Savvy companies need to embed DEI into every stage of the employee lifecycle — including separations. A company that has invested time, money, and effort into building an inclusive culture does not want to have its employer brand story compromised”

If you read between the lines here, they’re essentially saying that if you dare to fire non-whites, you’ll be facing a litany of lawsuits, and truly the entire article is a delicately worded strategy guide on the best ways to successfully discriminate against Whites. 

If you’ve recently hired diverse talent to increase your pipeline and then decide on a “last hired/first fired” policy, you’re likely to disproportionately impact women and people of color. 

Another place leaders often turn to first to cut costs is reducing their contractors rather than full-time employees. According to a study done by Pew Research, Latinos, Black people, and employees from other excluded groups are much more likely to be gig workers and therefore more likely to be impacted when a company reduces its contractor pool. Netflix recently took this approach and was rightly criticized when it came to light that the reduction affected many workers with marginalized identities.

The one self-own they inadvertently let slip is that when those that actually work in diverse environments get to have a say, they invariably prefer Whites:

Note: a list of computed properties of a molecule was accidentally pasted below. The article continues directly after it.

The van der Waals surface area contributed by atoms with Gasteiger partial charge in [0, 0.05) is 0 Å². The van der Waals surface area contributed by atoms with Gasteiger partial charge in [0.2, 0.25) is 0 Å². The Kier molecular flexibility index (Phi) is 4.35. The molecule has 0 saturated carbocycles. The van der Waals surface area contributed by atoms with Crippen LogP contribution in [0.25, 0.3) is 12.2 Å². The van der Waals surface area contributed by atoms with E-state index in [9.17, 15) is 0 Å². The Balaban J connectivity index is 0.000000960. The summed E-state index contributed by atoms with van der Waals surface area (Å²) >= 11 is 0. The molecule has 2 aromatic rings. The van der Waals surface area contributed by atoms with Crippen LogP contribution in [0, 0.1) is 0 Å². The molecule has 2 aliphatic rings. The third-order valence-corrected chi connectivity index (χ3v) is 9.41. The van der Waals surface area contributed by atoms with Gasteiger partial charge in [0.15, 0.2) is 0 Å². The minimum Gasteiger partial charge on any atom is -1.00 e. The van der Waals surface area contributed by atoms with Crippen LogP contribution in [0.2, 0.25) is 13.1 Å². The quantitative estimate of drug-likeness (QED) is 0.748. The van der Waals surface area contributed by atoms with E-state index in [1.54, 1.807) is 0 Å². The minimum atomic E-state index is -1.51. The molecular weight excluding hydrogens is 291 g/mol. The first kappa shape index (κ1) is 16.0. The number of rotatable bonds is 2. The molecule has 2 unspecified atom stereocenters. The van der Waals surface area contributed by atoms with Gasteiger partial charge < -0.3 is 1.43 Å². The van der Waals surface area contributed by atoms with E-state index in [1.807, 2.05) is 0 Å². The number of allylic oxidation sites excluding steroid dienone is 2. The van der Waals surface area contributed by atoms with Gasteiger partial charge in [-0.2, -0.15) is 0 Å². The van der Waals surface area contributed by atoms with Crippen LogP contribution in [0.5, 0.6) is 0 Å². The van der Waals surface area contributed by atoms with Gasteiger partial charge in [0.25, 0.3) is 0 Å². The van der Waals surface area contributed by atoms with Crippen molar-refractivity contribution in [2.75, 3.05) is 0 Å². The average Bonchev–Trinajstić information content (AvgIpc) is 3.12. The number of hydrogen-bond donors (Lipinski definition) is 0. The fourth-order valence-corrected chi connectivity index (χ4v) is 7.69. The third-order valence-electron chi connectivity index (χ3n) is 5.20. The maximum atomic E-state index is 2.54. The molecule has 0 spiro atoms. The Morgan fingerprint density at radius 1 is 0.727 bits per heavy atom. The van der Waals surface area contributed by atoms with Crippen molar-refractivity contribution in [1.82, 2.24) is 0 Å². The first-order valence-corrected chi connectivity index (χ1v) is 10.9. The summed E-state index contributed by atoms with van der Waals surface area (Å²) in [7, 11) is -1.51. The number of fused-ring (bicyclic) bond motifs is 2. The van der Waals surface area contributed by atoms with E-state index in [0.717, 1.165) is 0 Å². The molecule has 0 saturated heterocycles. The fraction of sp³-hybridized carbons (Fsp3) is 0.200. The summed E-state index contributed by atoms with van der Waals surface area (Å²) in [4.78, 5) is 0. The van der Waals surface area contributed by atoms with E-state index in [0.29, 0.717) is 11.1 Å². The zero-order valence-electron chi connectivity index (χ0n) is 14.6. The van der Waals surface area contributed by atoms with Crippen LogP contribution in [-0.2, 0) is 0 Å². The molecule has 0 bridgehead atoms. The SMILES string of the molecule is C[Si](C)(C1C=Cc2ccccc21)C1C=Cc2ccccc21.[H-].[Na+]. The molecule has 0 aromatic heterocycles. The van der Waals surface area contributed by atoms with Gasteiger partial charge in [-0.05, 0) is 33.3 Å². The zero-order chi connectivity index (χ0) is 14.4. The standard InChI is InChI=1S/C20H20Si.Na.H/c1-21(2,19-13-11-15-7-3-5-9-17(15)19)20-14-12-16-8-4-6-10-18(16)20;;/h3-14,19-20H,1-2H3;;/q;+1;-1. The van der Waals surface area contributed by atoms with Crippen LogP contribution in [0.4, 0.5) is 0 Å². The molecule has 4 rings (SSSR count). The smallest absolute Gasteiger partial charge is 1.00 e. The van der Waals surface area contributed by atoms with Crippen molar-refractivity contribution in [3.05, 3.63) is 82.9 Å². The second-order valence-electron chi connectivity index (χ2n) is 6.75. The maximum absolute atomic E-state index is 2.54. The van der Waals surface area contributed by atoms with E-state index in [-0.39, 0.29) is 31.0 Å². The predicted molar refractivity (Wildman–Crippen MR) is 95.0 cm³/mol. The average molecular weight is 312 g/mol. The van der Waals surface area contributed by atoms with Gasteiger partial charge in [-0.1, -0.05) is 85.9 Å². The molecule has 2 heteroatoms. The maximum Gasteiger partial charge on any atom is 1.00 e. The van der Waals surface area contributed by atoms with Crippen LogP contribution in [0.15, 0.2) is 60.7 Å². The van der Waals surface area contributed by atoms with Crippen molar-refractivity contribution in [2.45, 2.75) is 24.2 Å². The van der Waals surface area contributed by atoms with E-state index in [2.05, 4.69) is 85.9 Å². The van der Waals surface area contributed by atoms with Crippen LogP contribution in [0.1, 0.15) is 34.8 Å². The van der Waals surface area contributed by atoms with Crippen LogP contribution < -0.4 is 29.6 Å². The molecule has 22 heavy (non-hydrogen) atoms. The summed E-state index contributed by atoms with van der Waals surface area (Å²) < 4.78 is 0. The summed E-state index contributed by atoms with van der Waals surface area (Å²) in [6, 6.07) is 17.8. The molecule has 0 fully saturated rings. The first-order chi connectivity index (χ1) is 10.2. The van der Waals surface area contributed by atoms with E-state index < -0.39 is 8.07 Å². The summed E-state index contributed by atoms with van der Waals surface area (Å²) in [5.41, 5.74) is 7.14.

We recently consulted with a startup that tried to be fair when it conducted layoffs. Rather than making decisions at the top, company leaders delegated the decisions of whom to lay off to managers in an effort to empower them. The net result? The layoff list included a significant number of employees of color.

One thing is for sure, outcomes like these are only possible when strong-armed via draconian policies that one dares not speak out against. Never be fooled into thinking that anyone actually prefers this.



Sam Caldwell
Social Nationalist and based book enthusiast. Hail National Justice Party.

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    1. I’ve never had a black teacher and I cannot believe it would be a pleasant experience.

      I have had spic teachers and they were pretty bad… hell I imagine a “cool” black teacher would be bearable, but a “woke” negro combining sanctimony with stupidity and threats of violence would be about the worst thing I could imagine.

      Also, you wrote “contacts” instead of “contracts” in the headline.

      1. In many years of working in high tech, at more than a dozen companies, both large and small, I’ve never worked with a black engineer — I’ve never even seen one, even at trade fairs attended by thousands.

        To the extent a black middle class exists in America, it has been created by affirmative action in government employment — e.g. there used to be a webpage about diversity in the workforce of the federal government that conveniently showed the racial makeup of each agency of the executive branch (the last time I checked that page was no longer available) — and it showed that nearly 40% of employees in the Dept of Education are black.